Editorials

Steps Were Taken at Vatican Summit, But Work Isn’t Finished

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Last week’s unprecedented Vatican summit on clergy sexual abuse did not close with a specific set of rules to end once-and-for-all the seemingly endless abuse crisis, and it did not completely satisfy everyone.

The four-day summit seemed designed more to ensure that every bishops’ conference around the world recognized the gravity of the problem, but there was a sense by many observers that the time for talking about the reality of abuse has passed and that now is a time for action.

We agree.

But we also know that, sadly, the horrors that afflict humanity are not easily erased by a prescribed set of rules or waved away with a magic wand. It’s a long process with disappointments along the way.

Still, we applaud Pope Francis for calling together the leaders of the world’s 114 bishops’ conferences, heads of religious congregations, curial officials and a number of victim-survivors who spoke movingly about their experiences.

The stakes are high as the clergy sexual abuse crisis continues to roil the Church, and bishops and Church leaders must all be aware of the depth and seriousness of the problem, even if they’re from parts of the world where there are few, if any, reports of clergy sexual abuse.

We accept the word of Jesuit Father Federico Lombardi, the summit moderator, that guidelines will soon be issued to “help bishops around the world clearly understand their duties and tasks” when handling cases of abuse. 

We’re also heartened by the remarks of Cardinal Daniel DiNardo, president of the U.S. Conference of Catholic Bishops, who said the summit affirmed the belief of U.S. bishops that bishops or cardinals who abuse children or cover up abuse must be held accountable.

In fact, the U.S. bishops were working on such a policy for consideration at their most recent meeting in November when they were asked by the Vatican to postpone action until after the summit.

At the summit, Cardinal Blase J. Cupich of Chicago presented a step-by-step plan for bishops’ accountability that’s expected to be considered in some form by the U.S. bishops, possibly at their spring meeting. Cardinals DiNardo and Cupich made clear as well that any plan adopted in the United States needs the involvement of laypeople.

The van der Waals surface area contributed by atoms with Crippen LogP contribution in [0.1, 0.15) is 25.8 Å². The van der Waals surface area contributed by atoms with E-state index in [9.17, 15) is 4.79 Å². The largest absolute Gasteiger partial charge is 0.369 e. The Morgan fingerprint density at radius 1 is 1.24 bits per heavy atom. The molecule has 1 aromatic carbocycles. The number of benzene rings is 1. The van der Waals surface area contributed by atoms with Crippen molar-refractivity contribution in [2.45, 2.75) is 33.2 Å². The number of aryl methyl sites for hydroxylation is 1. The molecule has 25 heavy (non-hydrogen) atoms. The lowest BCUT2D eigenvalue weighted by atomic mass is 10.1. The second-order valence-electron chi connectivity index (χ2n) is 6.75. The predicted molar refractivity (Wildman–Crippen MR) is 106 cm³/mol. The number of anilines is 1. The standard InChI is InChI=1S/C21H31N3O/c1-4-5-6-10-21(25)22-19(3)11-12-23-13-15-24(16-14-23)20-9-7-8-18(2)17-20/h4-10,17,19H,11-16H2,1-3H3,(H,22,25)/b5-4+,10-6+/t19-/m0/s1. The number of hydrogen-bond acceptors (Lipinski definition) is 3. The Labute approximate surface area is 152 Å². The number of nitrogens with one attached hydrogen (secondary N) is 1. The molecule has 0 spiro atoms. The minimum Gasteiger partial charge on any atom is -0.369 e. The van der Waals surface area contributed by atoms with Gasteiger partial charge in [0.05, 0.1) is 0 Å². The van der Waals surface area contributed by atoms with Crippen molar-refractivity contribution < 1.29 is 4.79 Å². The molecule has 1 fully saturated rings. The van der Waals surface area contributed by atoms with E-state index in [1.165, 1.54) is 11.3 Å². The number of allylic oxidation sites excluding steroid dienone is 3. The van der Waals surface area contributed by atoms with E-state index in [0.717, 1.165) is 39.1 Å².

Here in the United States, our bishops have been grappling with the abuse crisis for nearly two decades, resulting in the 2002 Charter for the Protection of Children and Minors that has sharply reduced the number of abuse cases in the years since. Indeed, the U.S. bishops likely have a more completely defined strategy at the level of priests and deacons than their counterparts elsewhere.

But every new case that comes up—whether mishandled or not— gives more fuel to Catholics and others who are already, and understandably, angry. Each time a state’s attorney general launches an investigation and every adoption of a victim-protection law (like New York’s recently passed Child Victims Act) create more anguish and anger.

We’re angry, too.

We’re still waiting for a report on how Theodore McCarrick—who rightly was laicized by Pope Francis—rose to become a cardinal despite a history of sexually harassing seminarians.

We’re shocked and angered, too, by the new bombshell that dropped just as the abuse summit ended: Australia’s Cardinal George Pell was convicted of five charges of sexually abusing two 13-year-old choir boys in the 1990s (the cardinal is appealing the conviction, but may serve jail time in the interim).

Meanwhile, we’re prepared for a rocky road ahead, and we pray that the leaders of our beloved Church can restore it as a place that we, and our children, can trust.

The pope, in his closing speech at the summit, called for “an all-out battle against the abuse of minors” and vowed “to combat this evil that strikes at the very heart of our mission.”

That’s exactly what all Church leaders must do.

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